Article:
It is fun to see the large and nearly fearless birds of Southwest Florida just standing around or hanging out. You can see heron, egret, pelicans, willet, sandpiper, ibis, skimmer and anhinga walking, flying and fishing every day in Pelican Bay, where we live in Naples, Florida. But on a nature cruise with the Southwest Florida Conservancy of the estuaries south of Naples, you can see much more. For a nature fanatic like me, it was unforgettable. These photographs show you some of these birds in their habitats — up close and involved in “doing their thing.” The nature cruise, narrated by two knowledgeable docents taught us new things that birds do while observing all of this behavior live.
Let’s begin with the cattle egret. They are wearing their mating plummage and have gathered in this mangrove tree en masse. They are called “cattle egret” because you usually spot them sitting on the backs of cattle in the field, feeding on the insects that also gather on the cattle’s back. After witnessing this mangrove trimmed with cattle egret, I will never forget what they look like:
Next we spotted an osprey with both eyes on us. She was guarding her nest from a perch nearby. These are big birds, about 12-15 inches tall.
Later I captured an osprey as she was taking flight from her nest, sturdily built on the channel marker. Admire her talons. Osprey have four talons and a joint that makes two opposable, so they can pick up heavy prey positioning two talons in front and two behind.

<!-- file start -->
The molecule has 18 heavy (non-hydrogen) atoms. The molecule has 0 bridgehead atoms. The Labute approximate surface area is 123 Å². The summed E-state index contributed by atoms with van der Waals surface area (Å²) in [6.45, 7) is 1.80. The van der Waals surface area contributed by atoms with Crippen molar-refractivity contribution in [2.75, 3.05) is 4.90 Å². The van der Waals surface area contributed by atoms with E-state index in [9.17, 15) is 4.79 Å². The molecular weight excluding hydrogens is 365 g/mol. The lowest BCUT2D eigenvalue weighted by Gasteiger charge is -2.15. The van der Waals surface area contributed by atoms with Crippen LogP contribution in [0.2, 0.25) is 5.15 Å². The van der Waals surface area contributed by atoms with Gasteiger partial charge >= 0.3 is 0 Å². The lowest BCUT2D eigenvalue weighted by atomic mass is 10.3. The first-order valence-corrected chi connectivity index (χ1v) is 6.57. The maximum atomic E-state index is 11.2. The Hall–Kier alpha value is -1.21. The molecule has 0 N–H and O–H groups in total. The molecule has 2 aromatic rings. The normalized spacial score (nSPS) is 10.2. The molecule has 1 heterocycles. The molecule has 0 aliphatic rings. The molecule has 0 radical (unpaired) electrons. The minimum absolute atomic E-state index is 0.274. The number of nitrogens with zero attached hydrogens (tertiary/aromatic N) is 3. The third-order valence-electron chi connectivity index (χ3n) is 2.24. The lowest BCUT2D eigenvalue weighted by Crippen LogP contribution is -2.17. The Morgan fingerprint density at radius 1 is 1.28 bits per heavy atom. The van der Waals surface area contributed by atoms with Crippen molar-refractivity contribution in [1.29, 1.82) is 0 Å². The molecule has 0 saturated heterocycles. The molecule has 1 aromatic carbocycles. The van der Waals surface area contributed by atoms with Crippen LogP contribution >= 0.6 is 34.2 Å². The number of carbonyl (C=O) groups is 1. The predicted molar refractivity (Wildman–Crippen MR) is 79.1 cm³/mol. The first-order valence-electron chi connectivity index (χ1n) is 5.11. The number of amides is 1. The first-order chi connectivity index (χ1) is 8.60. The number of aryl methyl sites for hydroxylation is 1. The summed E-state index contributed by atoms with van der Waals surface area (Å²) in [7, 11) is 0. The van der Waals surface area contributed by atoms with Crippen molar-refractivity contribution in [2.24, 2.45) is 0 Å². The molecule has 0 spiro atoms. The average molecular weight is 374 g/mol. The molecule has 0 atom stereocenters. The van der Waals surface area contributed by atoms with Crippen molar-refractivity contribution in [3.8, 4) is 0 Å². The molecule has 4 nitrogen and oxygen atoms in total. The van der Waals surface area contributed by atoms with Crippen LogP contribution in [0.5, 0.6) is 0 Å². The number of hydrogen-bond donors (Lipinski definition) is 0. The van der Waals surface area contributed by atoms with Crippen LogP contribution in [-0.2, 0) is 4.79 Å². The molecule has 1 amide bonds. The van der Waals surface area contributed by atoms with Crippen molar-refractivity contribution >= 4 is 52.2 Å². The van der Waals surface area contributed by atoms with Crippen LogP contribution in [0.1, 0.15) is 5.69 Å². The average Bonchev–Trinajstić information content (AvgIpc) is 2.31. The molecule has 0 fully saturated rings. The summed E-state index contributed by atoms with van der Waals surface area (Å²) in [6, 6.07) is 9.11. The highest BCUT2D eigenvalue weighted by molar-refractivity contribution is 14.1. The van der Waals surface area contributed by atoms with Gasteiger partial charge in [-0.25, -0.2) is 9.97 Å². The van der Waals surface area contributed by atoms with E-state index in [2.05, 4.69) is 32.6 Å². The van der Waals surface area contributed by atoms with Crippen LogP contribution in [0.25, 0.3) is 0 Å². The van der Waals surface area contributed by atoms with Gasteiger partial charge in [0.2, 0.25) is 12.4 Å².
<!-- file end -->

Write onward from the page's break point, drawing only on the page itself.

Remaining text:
A highlight of the trip was a rare sighting of a red heron (who knew heron came in RED?) performing a mating dance. It was quite a distance from us, and I got got close with my zoom lens and a cropped image to give you this close-up view. Light was low, as dusk was approaching, so I had to use the full range of my ISO (3200) in order to freeze motion and deliver a sharp image. I was so excited to have captured this event with my camera!
The last and most dramatic highlight of the nature cruise was the discovery of a rookery island. Of course, the docents and boat pilot knew what they were doing — to arrive at the rookery island right at sunset, but I had never heard of a rookery before. Now I know: it is a cluster of mangrove trees surrounded by water that creates a safe haven for the birds to spend the night and sleep soundly without having to fear a dangerous land-based predator. Sunset is the time many species flock to the island and find a branch upon which to spend a peaceful night. Most numerous were the pelicans, but I spotted ibis and cormorants as well. (Docents confirmed that these black birds were cormorants, not their more common look-alike the anhinga, because of the hook at the tip of their beaks.) Very low light made it very challenging to take a photograph with a zoom lens and a fast enough shutter speed to freeze motion, but these two photographs capture the scene.
Tomorrow I head back to Southwest Florida for 10 days.